Today's Sunday Post column
Cheerio the right to buy. Margaret Thatcher introduced the controversial housing policy in 1980 and since then almost half a million homes have been bought by hopeful Scots. Did they get a good deal? Well, some clearly did. Magnificent cottages built by rural councils were first to go, leaving small villages with little or no affordable housing. In holiday towns like Oban, flats were sold for as little as £7,000 after the 70% discount was applied. Quite a bargain.
It was a once-in-a-lifetime opportunity for ordinary Scots to get on the housing ladder and escape the monotony and central control that often went with being a council tenant. Many newly-bought homes were improved, some neighbourhoods became more diverse and more folk were able to trade their way up to bigger, better homes. But there was a flipside. It was always the best, most popular homes which sold, narrowing the choices for those unwilling to buy or unable to get a mortgage. As we are now finding – that's still a lot of Scots. Since new social housing was also be subject to sale with staggering discounts, it became uneconomic to build more council houses to replace the ones sold. So housing waiting lists went up and homeless families wound up in expensive B&B accommodation. Other problems took longer to emerge: many new home owners for example, couldn't afford "extras" like their share of factors bills causing problems with common repairs.
Shelter Scotland say the right to buy was like running a bath with the plug out. Any new social housing financed by the state just disappeared straight down the plug. It was estimated that for every three affordable rented homes sold just one new home has been built. Of course that's not the fault of those who bought. But lost jobs, shorter hours and lower pay have made mortgage payments hard to maintain and -- thanks to the recession -- ex-right to buy homes have been hard to sell. It's thought one in five (perhaps sold at auction) is now being rented privately at twice the rate charged when social landlords were in charge. What a waste.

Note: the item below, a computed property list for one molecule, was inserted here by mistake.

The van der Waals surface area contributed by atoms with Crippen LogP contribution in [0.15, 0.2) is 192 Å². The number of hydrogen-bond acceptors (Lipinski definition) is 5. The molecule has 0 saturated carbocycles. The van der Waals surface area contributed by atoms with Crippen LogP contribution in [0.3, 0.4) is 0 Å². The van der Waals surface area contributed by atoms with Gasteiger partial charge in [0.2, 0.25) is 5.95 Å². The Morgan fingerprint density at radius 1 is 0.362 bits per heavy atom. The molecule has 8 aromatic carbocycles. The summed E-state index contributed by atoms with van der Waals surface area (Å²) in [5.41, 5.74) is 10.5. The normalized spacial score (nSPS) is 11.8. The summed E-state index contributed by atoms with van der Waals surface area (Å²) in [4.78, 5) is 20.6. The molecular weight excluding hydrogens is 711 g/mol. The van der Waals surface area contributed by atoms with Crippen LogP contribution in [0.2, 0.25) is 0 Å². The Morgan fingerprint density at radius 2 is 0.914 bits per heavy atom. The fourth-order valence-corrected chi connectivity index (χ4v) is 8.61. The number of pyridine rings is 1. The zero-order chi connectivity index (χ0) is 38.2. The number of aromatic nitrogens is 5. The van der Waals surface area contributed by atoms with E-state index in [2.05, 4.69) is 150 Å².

The Scottish Government has already scrapped "right to buy" for new tenants and now Nicola Sturgeon has confirmed Scotland will scrap the scheme completely by 2017. So will tears be shed for the end of right to buy in Scotland? Well, the best homes are already gone. And the long-term legacy has been a loss of affordable, quality homes to rent in popular areas for the next generation. In England though the policy has just been extended, with right to buy discounts of £75,000 outside London and a whopping £100,000 in the capital. The qualifying period has also been cut from five to just three years tenancy. Scotland has decided to put affordability and social control back into housing. England wants to create more home owners. In short, the two nations are heading in opposite directions on a vital social policy. Perhaps because the two neighbours also have different ideas about who to thank for decent housing. Maggie believed the right to buy would transform "dependency culture" Scotland into a conservative-voting, property-owning democracy. Well, it worked in England, didn't it? But the Tories got no thanks at the polls in Scotland. Quite the reverse. Scots realised the right-to-buy was part bribe and part distraction as she tried to dismantle the fundamentals of society – trade unions, public utilities and powerful local councils. As a result even council-house buying Scots voted Labour in protest. So will hankies appear when the Scottish Parliament finally consigns the right to buy to history? Not on your nelly.